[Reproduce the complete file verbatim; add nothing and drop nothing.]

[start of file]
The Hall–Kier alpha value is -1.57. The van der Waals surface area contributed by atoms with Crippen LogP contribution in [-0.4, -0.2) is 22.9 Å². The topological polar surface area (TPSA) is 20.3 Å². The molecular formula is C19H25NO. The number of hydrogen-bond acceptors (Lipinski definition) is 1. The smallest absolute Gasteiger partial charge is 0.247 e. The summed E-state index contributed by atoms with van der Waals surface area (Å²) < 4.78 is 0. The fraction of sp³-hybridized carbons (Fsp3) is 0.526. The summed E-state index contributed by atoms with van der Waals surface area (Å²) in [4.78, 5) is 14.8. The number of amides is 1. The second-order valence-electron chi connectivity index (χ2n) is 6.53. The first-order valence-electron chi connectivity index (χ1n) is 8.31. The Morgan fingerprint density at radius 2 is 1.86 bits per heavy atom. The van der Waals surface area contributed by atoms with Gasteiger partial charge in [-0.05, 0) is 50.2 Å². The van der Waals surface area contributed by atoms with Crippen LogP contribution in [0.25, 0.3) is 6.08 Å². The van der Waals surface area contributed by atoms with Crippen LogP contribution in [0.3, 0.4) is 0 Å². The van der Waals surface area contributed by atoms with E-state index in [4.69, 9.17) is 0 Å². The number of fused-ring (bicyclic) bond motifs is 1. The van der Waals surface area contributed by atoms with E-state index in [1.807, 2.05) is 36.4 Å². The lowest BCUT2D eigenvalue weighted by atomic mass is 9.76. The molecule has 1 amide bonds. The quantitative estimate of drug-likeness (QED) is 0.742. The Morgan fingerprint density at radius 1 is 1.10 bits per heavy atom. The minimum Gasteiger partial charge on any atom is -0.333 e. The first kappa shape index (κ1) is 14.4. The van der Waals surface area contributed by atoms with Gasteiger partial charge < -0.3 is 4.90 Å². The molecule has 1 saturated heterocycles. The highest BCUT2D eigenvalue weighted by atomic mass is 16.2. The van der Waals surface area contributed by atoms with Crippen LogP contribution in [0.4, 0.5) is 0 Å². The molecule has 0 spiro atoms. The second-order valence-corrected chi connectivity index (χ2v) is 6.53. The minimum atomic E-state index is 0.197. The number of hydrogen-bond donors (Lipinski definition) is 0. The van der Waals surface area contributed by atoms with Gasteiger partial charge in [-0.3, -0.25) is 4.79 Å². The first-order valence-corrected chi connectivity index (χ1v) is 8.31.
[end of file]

The Hall–Kier alpha value is -1.57. The van der Waals surface area contributed by atoms with Crippen LogP contribution in [-0.4, -0.2) is 22.9 Å². The topological polar surface area (TPSA) is 20.3 Å². The molecular formula is C19H25NO. The number of hydrogen-bond acceptors (Lipinski definition) is 1. The smallest absolute Gasteiger partial charge is 0.247 e. The summed E-state index contributed by atoms with van der Waals surface area (Å²) < 4.78 is 0. The fraction of sp³-hybridized carbons (Fsp3) is 0.526. The summed E-state index contributed by atoms with van der Waals surface area (Å²) in [4.78, 5) is 14.8. The number of amides is 1. The second-order valence-electron chi connectivity index (χ2n) is 6.53. The first-order valence-electron chi connectivity index (χ1n) is 8.31. The Morgan fingerprint density at radius 2 is 1.86 bits per heavy atom. The van der Waals surface area contributed by atoms with Gasteiger partial charge in [-0.05, 0) is 50.2 Å². The van der Waals surface area contributed by atoms with Crippen LogP contribution in [0.25, 0.3) is 6.08 Å². The van der Waals surface area contributed by atoms with Crippen LogP contribution in [0.3, 0.4) is 0 Å². The van der Waals surface area contributed by atoms with E-state index in [4.69, 9.17) is 0 Å². The number of fused-ring (bicyclic) bond motifs is 1. The van der Waals surface area contributed by atoms with E-state index in [1.807, 2.05) is 36.4 Å². The lowest BCUT2D eigenvalue weighted by atomic mass is 9.76. The molecule has 1 amide bonds. The quantitative estimate of drug-likeness (QED) is 0.742. The Morgan fingerprint density at radius 1 is 1.10 bits per heavy atom. The minimum Gasteiger partial charge on any atom is -0.333 e. The first kappa shape index (κ1) is 14.4. The van der Waals surface area contributed by atoms with Gasteiger partial charge < -0.3 is 4.90 Å². The molecule has 1 saturated heterocycles. The highest BCUT2D eigenvalue weighted by atomic mass is 16.2. The van der Waals surface area contributed by atoms with Crippen LogP contribution in [0.4, 0.5) is 0 Å². The molecule has 0 spiro atoms. The second-order valence-corrected chi connectivity index (χ2v) is 6.53. The minimum atomic E-state index is 0.197. The number of hydrogen-bond donors (Lipinski definition) is 0. The van der Waals surface area contributed by atoms with Gasteiger partial charge in [-0.3, -0.25) is 4.79 Å². The first-order valence-corrected chi connectivity index (χ1v) is 8.31.